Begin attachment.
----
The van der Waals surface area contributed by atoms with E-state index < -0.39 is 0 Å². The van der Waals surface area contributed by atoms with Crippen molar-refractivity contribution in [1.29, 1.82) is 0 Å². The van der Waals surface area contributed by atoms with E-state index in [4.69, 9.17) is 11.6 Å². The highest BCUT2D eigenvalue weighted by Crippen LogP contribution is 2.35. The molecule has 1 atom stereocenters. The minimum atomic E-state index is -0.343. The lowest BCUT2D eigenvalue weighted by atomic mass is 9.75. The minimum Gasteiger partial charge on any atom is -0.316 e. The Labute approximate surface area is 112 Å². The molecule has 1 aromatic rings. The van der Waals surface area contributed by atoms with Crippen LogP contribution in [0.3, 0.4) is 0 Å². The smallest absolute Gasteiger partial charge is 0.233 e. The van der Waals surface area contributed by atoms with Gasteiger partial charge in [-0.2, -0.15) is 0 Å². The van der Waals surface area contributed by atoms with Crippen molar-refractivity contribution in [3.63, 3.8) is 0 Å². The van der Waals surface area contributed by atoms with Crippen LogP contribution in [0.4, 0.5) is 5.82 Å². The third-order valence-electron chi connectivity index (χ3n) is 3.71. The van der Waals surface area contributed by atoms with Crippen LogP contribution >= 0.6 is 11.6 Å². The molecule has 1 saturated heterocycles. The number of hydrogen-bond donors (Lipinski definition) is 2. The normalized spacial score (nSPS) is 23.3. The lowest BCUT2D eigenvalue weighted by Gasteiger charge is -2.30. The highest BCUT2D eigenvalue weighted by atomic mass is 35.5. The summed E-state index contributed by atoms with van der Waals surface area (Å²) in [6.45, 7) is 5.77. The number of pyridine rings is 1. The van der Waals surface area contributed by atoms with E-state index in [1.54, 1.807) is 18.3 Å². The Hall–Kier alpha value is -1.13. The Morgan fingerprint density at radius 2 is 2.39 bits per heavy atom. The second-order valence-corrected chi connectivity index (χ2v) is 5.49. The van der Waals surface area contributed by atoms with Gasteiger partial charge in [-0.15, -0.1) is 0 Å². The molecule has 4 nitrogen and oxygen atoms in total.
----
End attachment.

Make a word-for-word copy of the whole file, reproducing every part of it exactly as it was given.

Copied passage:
The van der Waals surface area contributed by atoms with E-state index < -0.39 is 0 Å². The van der Waals surface area contributed by atoms with Crippen molar-refractivity contribution in [1.29, 1.82) is 0 Å². The van der Waals surface area contributed by atoms with E-state index in [4.69, 9.17) is 11.6 Å². The highest BCUT2D eigenvalue weighted by Crippen LogP contribution is 2.35. The molecule has 1 atom stereocenters. The minimum atomic E-state index is -0.343. The lowest BCUT2D eigenvalue weighted by atomic mass is 9.75. The minimum Gasteiger partial charge on any atom is -0.316 e. The Labute approximate surface area is 112 Å². The molecule has 1 aromatic rings. The van der Waals surface area contributed by atoms with Crippen LogP contribution in [0.3, 0.4) is 0 Å². The smallest absolute Gasteiger partial charge is 0.233 e. The van der Waals surface area contributed by atoms with Gasteiger partial charge in [-0.2, -0.15) is 0 Å². The van der Waals surface area contributed by atoms with Crippen molar-refractivity contribution in [3.63, 3.8) is 0 Å². The van der Waals surface area contributed by atoms with Crippen LogP contribution in [0.4, 0.5) is 5.82 Å². The third-order valence-electron chi connectivity index (χ3n) is 3.71. The van der Waals surface area contributed by atoms with Crippen LogP contribution >= 0.6 is 11.6 Å². The molecule has 1 saturated heterocycles. The number of hydrogen-bond donors (Lipinski definition) is 2. The normalized spacial score (nSPS) is 23.3. The lowest BCUT2D eigenvalue weighted by Gasteiger charge is -2.30. The highest BCUT2D eigenvalue weighted by atomic mass is 35.5. The summed E-state index contributed by atoms with van der Waals surface area (Å²) in [6.45, 7) is 5.77. The number of pyridine rings is 1. The van der Waals surface area contributed by atoms with E-state index in [1.54, 1.807) is 18.3 Å². The Hall–Kier alpha value is -1.13. The Morgan fingerprint density at radius 2 is 2.39 bits per heavy atom. The second-order valence-corrected chi connectivity index (χ2v) is 5.49. The van der Waals surface area contributed by atoms with Gasteiger partial charge in [-0.15, -0.1) is 0 Å². The molecule has 4 nitrogen and oxygen atoms in total.